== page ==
Activated Mucosal Mast Cells Differentiate Eosinophilic (Allergic) Esophagitis From Gastroesophageal Reflux Disease


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Abstract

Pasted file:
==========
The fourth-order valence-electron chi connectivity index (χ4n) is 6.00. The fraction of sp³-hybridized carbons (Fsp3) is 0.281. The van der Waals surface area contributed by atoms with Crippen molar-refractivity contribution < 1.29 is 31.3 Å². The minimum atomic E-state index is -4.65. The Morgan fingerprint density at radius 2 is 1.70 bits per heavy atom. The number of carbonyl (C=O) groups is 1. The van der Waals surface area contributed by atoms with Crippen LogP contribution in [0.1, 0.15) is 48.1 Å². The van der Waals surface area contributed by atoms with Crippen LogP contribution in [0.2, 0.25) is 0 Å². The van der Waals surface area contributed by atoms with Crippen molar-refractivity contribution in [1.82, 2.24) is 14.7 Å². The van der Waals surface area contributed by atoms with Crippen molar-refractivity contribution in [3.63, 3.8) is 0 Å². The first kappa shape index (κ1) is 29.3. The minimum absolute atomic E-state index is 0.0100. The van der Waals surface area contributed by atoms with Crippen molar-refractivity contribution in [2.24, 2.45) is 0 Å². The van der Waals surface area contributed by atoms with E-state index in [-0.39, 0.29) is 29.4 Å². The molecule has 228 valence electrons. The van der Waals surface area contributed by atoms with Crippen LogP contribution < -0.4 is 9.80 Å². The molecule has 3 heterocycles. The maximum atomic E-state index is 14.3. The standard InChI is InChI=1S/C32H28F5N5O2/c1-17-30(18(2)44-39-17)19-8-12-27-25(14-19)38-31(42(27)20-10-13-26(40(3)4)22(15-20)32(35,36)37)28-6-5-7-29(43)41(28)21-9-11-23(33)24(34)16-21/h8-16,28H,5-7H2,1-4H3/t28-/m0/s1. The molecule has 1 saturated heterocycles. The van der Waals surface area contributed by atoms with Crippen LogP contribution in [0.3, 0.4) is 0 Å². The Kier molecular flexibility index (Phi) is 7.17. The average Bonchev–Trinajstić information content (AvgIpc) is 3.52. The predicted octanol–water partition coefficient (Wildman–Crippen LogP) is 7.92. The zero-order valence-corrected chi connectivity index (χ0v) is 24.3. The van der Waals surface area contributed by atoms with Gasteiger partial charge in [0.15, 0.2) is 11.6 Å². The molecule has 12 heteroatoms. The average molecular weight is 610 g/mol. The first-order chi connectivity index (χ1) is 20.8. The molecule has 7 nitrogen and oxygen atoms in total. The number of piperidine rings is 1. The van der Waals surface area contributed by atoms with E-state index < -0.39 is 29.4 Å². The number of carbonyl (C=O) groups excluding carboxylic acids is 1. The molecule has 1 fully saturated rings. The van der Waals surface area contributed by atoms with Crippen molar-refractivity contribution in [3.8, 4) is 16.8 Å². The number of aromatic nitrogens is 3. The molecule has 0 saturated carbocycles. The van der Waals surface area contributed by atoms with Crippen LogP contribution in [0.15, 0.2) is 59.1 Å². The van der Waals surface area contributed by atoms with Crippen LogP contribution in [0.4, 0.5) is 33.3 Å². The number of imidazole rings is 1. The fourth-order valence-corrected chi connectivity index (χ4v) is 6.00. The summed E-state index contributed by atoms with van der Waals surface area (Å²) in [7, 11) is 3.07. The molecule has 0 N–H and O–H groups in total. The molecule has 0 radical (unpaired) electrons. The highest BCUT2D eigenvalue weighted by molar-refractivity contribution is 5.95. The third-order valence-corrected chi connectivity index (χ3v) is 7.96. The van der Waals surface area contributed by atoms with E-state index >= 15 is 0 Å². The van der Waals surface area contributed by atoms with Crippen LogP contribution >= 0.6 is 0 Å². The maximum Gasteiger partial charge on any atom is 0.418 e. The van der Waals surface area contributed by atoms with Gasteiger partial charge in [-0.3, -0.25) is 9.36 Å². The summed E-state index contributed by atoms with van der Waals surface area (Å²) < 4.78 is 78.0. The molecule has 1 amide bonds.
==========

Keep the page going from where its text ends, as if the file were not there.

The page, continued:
Objectives:To evaluate the utility of activated mucosal mast cells (MC) in the differential diagnosis of eosinophilic esophagitis (EE) and gastroesophageal reflux disease (GERD).Methods:Intraepithelial eosinophils and MC were quantified in esophageal biopsies from 25 children with EE, 22 children with GERD and 22 controls. MCs were identified by immunohistochemistry for MC tryptase, whereas MC activation status was evaluated by immunohistochemistry for immunoglobulin E (IgE) and by electron microscopy.Results:Esophageal biopsies from patients with EE showed higher intraepithelial eosinophil counts (55 ± 27.5 vs 6.9 ± 9.7, P < 0.0001) and MC counts (26.3 ± 12.7 vs 7.8 ± 8.9, P < 0.0001) than those from patients with GERD. Almost all EE biopsies (24 of 25 patients; 96%) contained IgE-bearing cells compared with 9 of 22 (41%) GERD biopsies (P < 0.001). GERD biopsies with intraepithelial eosinophil counts >7/high-power field (suggesting an allergic component) contained IgE-bearing cells in 6 of 7 (86%) cases compared to 3 of 15 (20%) cases with eosinophil counts <7/h.p.f (P < 0.01). No intraepithelial eosinophils, MC or IgE-positive cells were present in controls. Electron microscopy confirmed the presence of intraepithelial MC and changes in cytoplasmic granules indicative of MC and eosinophil activation.Conclusions:Intraepithelial MC counts and IgE-bearing cells may help to differentiate EE and GERD and to define a subset of GERD patients in which an allergic component is present. The findings support a role for a MC-mediated hypersensitivity reaction in the pathogenesis of EE.

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